Are you a technology company or a sales & marketing company?

About 6 months ago I attended a workshop given by the great Boris Mann of Fullstack.ca Vancouver.  At one point we were talking about growing your startup and he asked something that really hit home.   

"Are you a technology company or a

sales & marketing company?" 

Think about this for a second.  Everyday it seems a new app comes out just to compete with another app that solves the same problem.   It's less about who has the best technology, than who can reach customers the fastest or secure partnerships before the other guy does. 

If you build a great app no one will beat a path to your door.

I've worked for over 30 companies now, many of which who've had some amazing tech and it's true, no one was beating a path to their door.  We took it one customer at a time building on our base of loyal early adopters.  We spoke to as many users as possible trying to understand their problems and translating their feedback into features and improvements to the product. 

 

Developers and designers, you'll need to embrace marketing  to be successful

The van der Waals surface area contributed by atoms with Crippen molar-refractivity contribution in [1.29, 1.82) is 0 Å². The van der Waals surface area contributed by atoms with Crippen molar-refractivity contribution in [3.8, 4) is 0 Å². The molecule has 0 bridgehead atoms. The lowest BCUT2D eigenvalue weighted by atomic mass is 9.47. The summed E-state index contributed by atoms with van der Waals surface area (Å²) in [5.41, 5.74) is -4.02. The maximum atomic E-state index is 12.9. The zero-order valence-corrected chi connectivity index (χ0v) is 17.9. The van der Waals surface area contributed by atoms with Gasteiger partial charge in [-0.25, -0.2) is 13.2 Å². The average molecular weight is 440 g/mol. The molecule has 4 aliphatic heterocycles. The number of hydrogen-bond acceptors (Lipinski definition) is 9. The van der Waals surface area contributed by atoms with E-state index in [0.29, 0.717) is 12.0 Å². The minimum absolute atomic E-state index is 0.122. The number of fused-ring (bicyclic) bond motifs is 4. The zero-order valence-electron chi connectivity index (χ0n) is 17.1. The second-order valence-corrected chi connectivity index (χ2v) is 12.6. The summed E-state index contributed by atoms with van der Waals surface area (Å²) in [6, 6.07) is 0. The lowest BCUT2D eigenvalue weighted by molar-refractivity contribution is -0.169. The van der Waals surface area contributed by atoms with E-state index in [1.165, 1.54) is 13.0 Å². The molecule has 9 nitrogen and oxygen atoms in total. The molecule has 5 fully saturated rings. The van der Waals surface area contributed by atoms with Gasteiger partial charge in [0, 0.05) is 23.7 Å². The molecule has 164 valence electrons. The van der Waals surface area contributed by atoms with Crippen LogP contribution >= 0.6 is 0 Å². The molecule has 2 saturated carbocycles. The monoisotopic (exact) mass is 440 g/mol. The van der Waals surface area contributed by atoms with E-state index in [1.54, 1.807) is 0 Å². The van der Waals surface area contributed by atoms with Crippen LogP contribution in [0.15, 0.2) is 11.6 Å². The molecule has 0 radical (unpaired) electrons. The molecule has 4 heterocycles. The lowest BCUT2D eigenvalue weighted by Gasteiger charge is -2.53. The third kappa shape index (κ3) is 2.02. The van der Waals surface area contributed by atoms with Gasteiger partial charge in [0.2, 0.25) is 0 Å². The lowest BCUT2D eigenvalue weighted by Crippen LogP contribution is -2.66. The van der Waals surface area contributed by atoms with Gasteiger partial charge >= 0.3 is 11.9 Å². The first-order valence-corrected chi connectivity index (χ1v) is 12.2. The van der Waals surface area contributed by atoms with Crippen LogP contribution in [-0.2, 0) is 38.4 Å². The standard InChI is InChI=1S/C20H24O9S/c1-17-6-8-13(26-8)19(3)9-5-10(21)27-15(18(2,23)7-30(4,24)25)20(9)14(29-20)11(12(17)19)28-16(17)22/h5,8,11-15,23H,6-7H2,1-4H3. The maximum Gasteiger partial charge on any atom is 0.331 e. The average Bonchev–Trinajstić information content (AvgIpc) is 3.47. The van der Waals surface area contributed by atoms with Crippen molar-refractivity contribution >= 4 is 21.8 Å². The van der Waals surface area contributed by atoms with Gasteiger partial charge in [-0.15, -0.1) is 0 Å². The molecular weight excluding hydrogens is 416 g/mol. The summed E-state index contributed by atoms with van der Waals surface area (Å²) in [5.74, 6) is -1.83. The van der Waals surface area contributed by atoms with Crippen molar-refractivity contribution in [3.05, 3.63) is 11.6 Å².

As much as that sentence may have pained you to read, it's true.   You can't solve a lack of customers problem by; 

  • Adding new features to the app. 
  • Refreshing the interface. 
  • Giving your website a redesign. 

That said, I see this behaviour all the time.  Have your ever heard the old saying that the definition of insanity is doing the same thing over and over but expecting a different outcome?   The quicker you face the fact that you have a marketing and sales problem not a technology problem the better off you'll be.....as painful as that will be to accept.  

I say painful because it's no fun accepting the fact that your current set of skills can't help your company, or realizing that you're going to have to do things that are really uncomfortable for some of  you. (cold calling strangers sound like fun to anyone?) 

 

you have 2 options to solve your problem

You can either learn to be a marketer or hire one who know's what they're doing.  Having witnessed this scenario enough times I recommend the second option.   DONT! cheap out on this person, all too often I see some startup hire a "junior" marketing person to tackle a senior level marketing problem.  This is a waste of time and you're better off not doing it.  Would you let a junior coder hack directly on your app?  Of course not, so why would you risk the future of your company on someone with very little experience?  Good marketers will come with lessons they've learned from past clients, they'll hit the ground running, come with useful contacts and easily pay for themselves.

The question of course is, where do you find these people and how do you know they are the real deal and not just selling you, after all that's what they do for a living?   That my friends will be answered in my next post, How to hire a marketer or salesperson for your startup.